Fall 2011 Opening Convocation - August 31st
August 31, 2011
Knowledge, Empires, the Kingdom & You
On behalf of the Board of Trustees, the Faculty and University Staff of Northwest Nazarene University, I welcome you to the 2011—2012 Academic Year and this, our Opening Convocation!
In particular I want to welcome those of you who are new to our campus—both transfer students and members of the Class of 2015. Would you please stand?
Also, this year over 50 students from countries outside the United States join us; I would like to ask all of our international students to please stand.
The annual Opening Convocation of NNU is a time of beginning. Seated behind me is the faculty of Northwest Nazarene University; you’ll be pleased to know they have been preparing for your arrival their entire professional life. Indeed, we have eagerly anticipated your coming and now it is time to begin.
Whether you are brand new to NNU or entering your senior year we seek to offer you a unique educational experience. For you see:
The mission of Northwest Nazarene University is the transformation of the whole person. Centered in Jesus Christ the NNU education instills habits of heart, soul, mind and strength to enable each student to become God’s creative and redemptive agent in the world.
This mission shapes who we are and what we do. Consequently, it will shape your NNU educational experience. In fact, it is so important, I want you to commit it to memory. When you leave chapel today, you’ll be handed a copy of the mission and four core values of NNU. Come and recite the mission and values to me from memory and I’ll give you $5. As cheesy as this may sound, we want you to grasp the identity of the place of which you are now a part—memorizing the mission will help you understand the nature and importance of your NNU educational experience.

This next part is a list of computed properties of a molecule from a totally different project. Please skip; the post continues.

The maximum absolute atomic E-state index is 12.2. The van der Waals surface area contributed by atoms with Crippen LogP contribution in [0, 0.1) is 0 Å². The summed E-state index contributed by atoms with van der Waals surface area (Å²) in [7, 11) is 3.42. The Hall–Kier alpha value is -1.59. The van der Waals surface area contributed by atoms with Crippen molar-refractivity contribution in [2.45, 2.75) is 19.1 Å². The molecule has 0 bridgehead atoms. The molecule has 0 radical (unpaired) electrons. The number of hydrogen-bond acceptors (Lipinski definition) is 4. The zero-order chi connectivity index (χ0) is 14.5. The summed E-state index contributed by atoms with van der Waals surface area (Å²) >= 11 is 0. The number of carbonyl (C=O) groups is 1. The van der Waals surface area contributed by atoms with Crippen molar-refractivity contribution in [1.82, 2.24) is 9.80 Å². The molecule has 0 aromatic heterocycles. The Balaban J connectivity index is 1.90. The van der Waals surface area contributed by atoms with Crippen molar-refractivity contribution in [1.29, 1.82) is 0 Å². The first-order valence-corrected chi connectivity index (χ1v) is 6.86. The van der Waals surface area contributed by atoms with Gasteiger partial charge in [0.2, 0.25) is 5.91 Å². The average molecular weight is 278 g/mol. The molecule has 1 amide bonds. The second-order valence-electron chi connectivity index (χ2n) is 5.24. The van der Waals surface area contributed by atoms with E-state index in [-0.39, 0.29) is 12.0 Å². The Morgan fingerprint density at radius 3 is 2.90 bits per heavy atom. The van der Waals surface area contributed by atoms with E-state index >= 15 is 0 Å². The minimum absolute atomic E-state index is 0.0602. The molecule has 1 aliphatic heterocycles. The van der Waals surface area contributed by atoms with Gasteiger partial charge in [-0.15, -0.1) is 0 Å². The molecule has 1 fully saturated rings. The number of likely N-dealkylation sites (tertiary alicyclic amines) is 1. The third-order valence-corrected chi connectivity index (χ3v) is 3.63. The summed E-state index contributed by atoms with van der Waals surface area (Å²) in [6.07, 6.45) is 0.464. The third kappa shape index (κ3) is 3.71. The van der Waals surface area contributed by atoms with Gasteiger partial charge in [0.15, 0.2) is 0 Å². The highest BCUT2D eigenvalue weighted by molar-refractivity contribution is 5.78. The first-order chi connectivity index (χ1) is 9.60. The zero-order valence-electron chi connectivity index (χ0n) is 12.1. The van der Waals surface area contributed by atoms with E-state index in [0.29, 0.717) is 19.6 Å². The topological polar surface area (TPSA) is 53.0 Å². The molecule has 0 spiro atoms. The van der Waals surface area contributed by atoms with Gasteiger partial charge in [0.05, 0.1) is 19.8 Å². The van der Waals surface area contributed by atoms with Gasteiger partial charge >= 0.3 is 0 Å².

The Quest for Knowledge, Meaning & Reality
You see people come to college for various reasons and with different expectations. For me, the Opening Convocation is a time in which I have the privilege of helping us remember and understand the nature and essence of a college education at Northwest Nazarene University.
To that end, I want to share several insights and findings from my 33 years in higher education (25 as a faculty/administrator, 8 as a undergraduate/graduate student) and from my recent reading.
This morning I want to familiarize you with an important study of emerging adults in America. The study was entitled: National Study of Youth and Religion. It is a mirror that reflects your generation’s views on religion, faith and God. Christian Smith, Soul Searching: The Religious & Spiritual Lives of American Teenagers.